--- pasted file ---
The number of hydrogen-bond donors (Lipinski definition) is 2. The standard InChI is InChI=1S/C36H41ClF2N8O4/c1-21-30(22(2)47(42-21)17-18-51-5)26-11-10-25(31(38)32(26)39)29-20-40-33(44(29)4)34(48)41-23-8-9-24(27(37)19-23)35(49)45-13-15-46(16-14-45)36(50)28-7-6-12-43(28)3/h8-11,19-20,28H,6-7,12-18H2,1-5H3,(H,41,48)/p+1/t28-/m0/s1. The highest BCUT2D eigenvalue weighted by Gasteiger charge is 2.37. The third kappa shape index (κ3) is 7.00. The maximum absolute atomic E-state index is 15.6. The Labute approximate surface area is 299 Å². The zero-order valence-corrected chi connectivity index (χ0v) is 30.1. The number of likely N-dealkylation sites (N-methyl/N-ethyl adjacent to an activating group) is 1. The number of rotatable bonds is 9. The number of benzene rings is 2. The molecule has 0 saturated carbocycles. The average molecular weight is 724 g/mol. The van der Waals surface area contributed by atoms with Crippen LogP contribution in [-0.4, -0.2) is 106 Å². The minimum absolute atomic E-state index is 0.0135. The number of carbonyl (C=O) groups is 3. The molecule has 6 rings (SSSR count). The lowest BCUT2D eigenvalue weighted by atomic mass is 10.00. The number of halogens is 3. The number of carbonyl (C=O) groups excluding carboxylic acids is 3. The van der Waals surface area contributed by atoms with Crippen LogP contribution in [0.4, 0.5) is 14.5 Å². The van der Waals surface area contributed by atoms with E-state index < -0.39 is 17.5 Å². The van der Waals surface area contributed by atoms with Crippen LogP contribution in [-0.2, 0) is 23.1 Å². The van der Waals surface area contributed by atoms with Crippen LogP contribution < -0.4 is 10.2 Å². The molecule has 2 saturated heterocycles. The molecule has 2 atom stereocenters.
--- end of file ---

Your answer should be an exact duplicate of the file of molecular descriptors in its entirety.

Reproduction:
The number of hydrogen-bond donors (Lipinski definition) is 2. The standard InChI is InChI=1S/C36H41ClF2N8O4/c1-21-30(22(2)47(42-21)17-18-51-5)26-11-10-25(31(38)32(26)39)29-20-40-33(44(29)4)34(48)41-23-8-9-24(27(37)19-23)35(49)45-13-15-46(16-14-45)36(50)28-7-6-12-43(28)3/h8-11,19-20,28H,6-7,12-18H2,1-5H3,(H,41,48)/p+1/t28-/m0/s1. The highest BCUT2D eigenvalue weighted by Gasteiger charge is 2.37. The third kappa shape index (κ3) is 7.00. The maximum absolute atomic E-state index is 15.6. The Labute approximate surface area is 299 Å². The zero-order valence-corrected chi connectivity index (χ0v) is 30.1. The number of likely N-dealkylation sites (N-methyl/N-ethyl adjacent to an activating group) is 1. The number of rotatable bonds is 9. The number of benzene rings is 2. The molecule has 0 saturated carbocycles. The average molecular weight is 724 g/mol. The van der Waals surface area contributed by atoms with Crippen LogP contribution in [-0.4, -0.2) is 106 Å². The minimum absolute atomic E-state index is 0.0135. The number of carbonyl (C=O) groups is 3. The molecule has 6 rings (SSSR count). The lowest BCUT2D eigenvalue weighted by atomic mass is 10.00. The number of halogens is 3. The number of carbonyl (C=O) groups excluding carboxylic acids is 3. The van der Waals surface area contributed by atoms with Crippen LogP contribution in [0.4, 0.5) is 14.5 Å². The van der Waals surface area contributed by atoms with E-state index < -0.39 is 17.5 Å². The van der Waals surface area contributed by atoms with Crippen LogP contribution in [-0.2, 0) is 23.1 Å². The van der Waals surface area contributed by atoms with Crippen LogP contribution < -0.4 is 10.2 Å². The molecule has 2 saturated heterocycles. The molecule has 2 atom stereocenters.